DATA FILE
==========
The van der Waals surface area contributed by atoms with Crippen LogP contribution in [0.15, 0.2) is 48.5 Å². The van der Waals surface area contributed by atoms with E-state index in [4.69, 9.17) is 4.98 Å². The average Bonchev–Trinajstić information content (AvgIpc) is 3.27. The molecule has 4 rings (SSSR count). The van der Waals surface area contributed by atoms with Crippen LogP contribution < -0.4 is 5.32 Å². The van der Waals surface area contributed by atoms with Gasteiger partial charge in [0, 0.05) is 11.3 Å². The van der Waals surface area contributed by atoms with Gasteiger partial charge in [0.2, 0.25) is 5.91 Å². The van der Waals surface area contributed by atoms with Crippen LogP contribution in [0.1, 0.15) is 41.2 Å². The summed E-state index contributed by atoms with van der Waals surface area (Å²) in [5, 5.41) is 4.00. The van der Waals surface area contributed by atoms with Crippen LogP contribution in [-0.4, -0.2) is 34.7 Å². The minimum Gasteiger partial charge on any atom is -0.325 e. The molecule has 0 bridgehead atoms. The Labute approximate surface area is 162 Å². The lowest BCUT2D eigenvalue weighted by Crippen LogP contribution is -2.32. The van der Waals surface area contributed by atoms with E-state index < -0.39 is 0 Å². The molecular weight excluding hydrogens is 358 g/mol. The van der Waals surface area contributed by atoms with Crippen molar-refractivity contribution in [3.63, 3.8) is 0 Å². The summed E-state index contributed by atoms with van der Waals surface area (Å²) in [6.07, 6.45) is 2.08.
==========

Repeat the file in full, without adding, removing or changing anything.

The van der Waals surface area contributed by atoms with Crippen LogP contribution in [0.15, 0.2) is 48.5 Å². The van der Waals surface area contributed by atoms with E-state index in [4.69, 9.17) is 4.98 Å². The average Bonchev–Trinajstić information content (AvgIpc) is 3.27. The molecule has 4 rings (SSSR count). The van der Waals surface area contributed by atoms with Crippen LogP contribution < -0.4 is 5.32 Å². The van der Waals surface area contributed by atoms with Gasteiger partial charge in [0, 0.05) is 11.3 Å². The van der Waals surface area contributed by atoms with Gasteiger partial charge in [0.2, 0.25) is 5.91 Å². The van der Waals surface area contributed by atoms with Crippen LogP contribution in [0.1, 0.15) is 41.2 Å². The summed E-state index contributed by atoms with van der Waals surface area (Å²) in [5, 5.41) is 4.00. The van der Waals surface area contributed by atoms with Crippen LogP contribution in [-0.4, -0.2) is 34.7 Å². The minimum Gasteiger partial charge on any atom is -0.325 e. The molecule has 0 bridgehead atoms. The Labute approximate surface area is 162 Å². The lowest BCUT2D eigenvalue weighted by Crippen LogP contribution is -2.32. The van der Waals surface area contributed by atoms with E-state index < -0.39 is 0 Å². The molecular weight excluding hydrogens is 358 g/mol. The van der Waals surface area contributed by atoms with Crippen molar-refractivity contribution in [3.63, 3.8) is 0 Å². The summed E-state index contributed by atoms with van der Waals surface area (Å²) in [6.07, 6.45) is 2.08.